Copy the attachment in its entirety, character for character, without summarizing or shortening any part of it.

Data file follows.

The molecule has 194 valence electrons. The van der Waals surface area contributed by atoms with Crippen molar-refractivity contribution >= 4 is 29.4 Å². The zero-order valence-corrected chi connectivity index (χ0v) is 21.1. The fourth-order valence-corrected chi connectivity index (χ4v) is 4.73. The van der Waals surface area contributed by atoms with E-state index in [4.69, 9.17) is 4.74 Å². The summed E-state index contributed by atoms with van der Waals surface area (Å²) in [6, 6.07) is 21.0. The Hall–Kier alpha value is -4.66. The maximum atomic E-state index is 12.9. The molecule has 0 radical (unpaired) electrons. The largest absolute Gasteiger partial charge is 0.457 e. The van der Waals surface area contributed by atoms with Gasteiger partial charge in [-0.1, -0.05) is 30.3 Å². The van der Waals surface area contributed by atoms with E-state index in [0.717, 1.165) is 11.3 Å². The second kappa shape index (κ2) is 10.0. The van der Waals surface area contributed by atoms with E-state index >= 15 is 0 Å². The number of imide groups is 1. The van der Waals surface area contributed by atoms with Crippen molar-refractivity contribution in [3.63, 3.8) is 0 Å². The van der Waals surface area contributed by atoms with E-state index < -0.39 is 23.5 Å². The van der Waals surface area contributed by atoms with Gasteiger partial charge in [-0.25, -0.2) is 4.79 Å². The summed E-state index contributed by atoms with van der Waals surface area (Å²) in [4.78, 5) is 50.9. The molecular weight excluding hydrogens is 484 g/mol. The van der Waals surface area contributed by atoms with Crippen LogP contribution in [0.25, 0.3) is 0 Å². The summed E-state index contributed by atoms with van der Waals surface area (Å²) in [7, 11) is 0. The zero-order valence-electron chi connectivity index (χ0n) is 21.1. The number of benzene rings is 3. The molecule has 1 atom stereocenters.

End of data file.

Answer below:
The molecule has 194 valence electrons. The van der Waals surface area contributed by atoms with Crippen molar-refractivity contribution >= 4 is 29.4 Å². The zero-order valence-corrected chi connectivity index (χ0v) is 21.1. The fourth-order valence-corrected chi connectivity index (χ4v) is 4.73. The van der Waals surface area contributed by atoms with E-state index in [4.69, 9.17) is 4.74 Å². The summed E-state index contributed by atoms with van der Waals surface area (Å²) in [6, 6.07) is 21.0. The Hall–Kier alpha value is -4.66. The maximum atomic E-state index is 12.9. The molecule has 0 radical (unpaired) electrons. The largest absolute Gasteiger partial charge is 0.457 e. The van der Waals surface area contributed by atoms with Gasteiger partial charge in [-0.1, -0.05) is 30.3 Å². The van der Waals surface area contributed by atoms with E-state index in [0.717, 1.165) is 11.3 Å². The second kappa shape index (κ2) is 10.0. The van der Waals surface area contributed by atoms with E-state index >= 15 is 0 Å². The number of imide groups is 1. The van der Waals surface area contributed by atoms with Crippen molar-refractivity contribution in [3.63, 3.8) is 0 Å². The van der Waals surface area contributed by atoms with E-state index < -0.39 is 23.5 Å². The van der Waals surface area contributed by atoms with Gasteiger partial charge in [-0.25, -0.2) is 4.79 Å². The summed E-state index contributed by atoms with van der Waals surface area (Å²) in [4.78, 5) is 50.9. The molecular weight excluding hydrogens is 484 g/mol. The van der Waals surface area contributed by atoms with Crippen LogP contribution in [0.25, 0.3) is 0 Å². The summed E-state index contributed by atoms with van der Waals surface area (Å²) in [7, 11) is 0. The zero-order valence-electron chi connectivity index (χ0n) is 21.1. The number of benzene rings is 3. The molecule has 1 atom stereocenters.